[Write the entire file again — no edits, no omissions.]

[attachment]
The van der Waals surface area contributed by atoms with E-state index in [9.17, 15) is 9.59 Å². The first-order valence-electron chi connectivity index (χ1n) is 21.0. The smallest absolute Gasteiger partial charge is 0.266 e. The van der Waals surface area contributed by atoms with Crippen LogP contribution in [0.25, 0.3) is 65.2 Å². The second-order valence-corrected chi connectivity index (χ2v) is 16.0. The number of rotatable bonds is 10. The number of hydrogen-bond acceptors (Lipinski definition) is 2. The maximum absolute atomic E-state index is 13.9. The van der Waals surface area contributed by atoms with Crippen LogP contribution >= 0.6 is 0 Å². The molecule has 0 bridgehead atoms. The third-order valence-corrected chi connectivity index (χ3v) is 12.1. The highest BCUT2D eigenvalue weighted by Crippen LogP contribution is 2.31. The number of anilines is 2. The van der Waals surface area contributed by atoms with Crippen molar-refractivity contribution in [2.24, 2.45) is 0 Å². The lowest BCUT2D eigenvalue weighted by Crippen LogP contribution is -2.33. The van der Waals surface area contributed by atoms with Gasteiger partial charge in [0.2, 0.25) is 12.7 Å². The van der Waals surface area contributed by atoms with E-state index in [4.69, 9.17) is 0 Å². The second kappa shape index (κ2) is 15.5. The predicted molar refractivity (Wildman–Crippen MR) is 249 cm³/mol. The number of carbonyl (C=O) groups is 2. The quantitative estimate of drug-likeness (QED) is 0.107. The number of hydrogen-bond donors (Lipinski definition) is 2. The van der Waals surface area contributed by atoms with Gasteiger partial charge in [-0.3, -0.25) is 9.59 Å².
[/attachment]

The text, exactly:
The van der Waals surface area contributed by atoms with E-state index in [9.17, 15) is 9.59 Å². The first-order valence-electron chi connectivity index (χ1n) is 21.0. The smallest absolute Gasteiger partial charge is 0.266 e. The van der Waals surface area contributed by atoms with Crippen LogP contribution in [0.25, 0.3) is 65.2 Å². The second-order valence-corrected chi connectivity index (χ2v) is 16.0. The number of rotatable bonds is 10. The number of hydrogen-bond acceptors (Lipinski definition) is 2. The maximum absolute atomic E-state index is 13.9. The van der Waals surface area contributed by atoms with Crippen LogP contribution >= 0.6 is 0 Å². The molecule has 0 bridgehead atoms. The third-order valence-corrected chi connectivity index (χ3v) is 12.1. The highest BCUT2D eigenvalue weighted by Crippen LogP contribution is 2.31. The number of anilines is 2. The van der Waals surface area contributed by atoms with Crippen molar-refractivity contribution in [2.24, 2.45) is 0 Å². The lowest BCUT2D eigenvalue weighted by Crippen LogP contribution is -2.33. The van der Waals surface area contributed by atoms with Gasteiger partial charge in [0.2, 0.25) is 12.7 Å². The van der Waals surface area contributed by atoms with E-state index in [4.69, 9.17) is 0 Å². The second kappa shape index (κ2) is 15.5. The predicted molar refractivity (Wildman–Crippen MR) is 249 cm³/mol. The number of carbonyl (C=O) groups is 2. The quantitative estimate of drug-likeness (QED) is 0.107. The number of hydrogen-bond donors (Lipinski definition) is 2. The van der Waals surface area contributed by atoms with Gasteiger partial charge in [-0.3, -0.25) is 9.59 Å².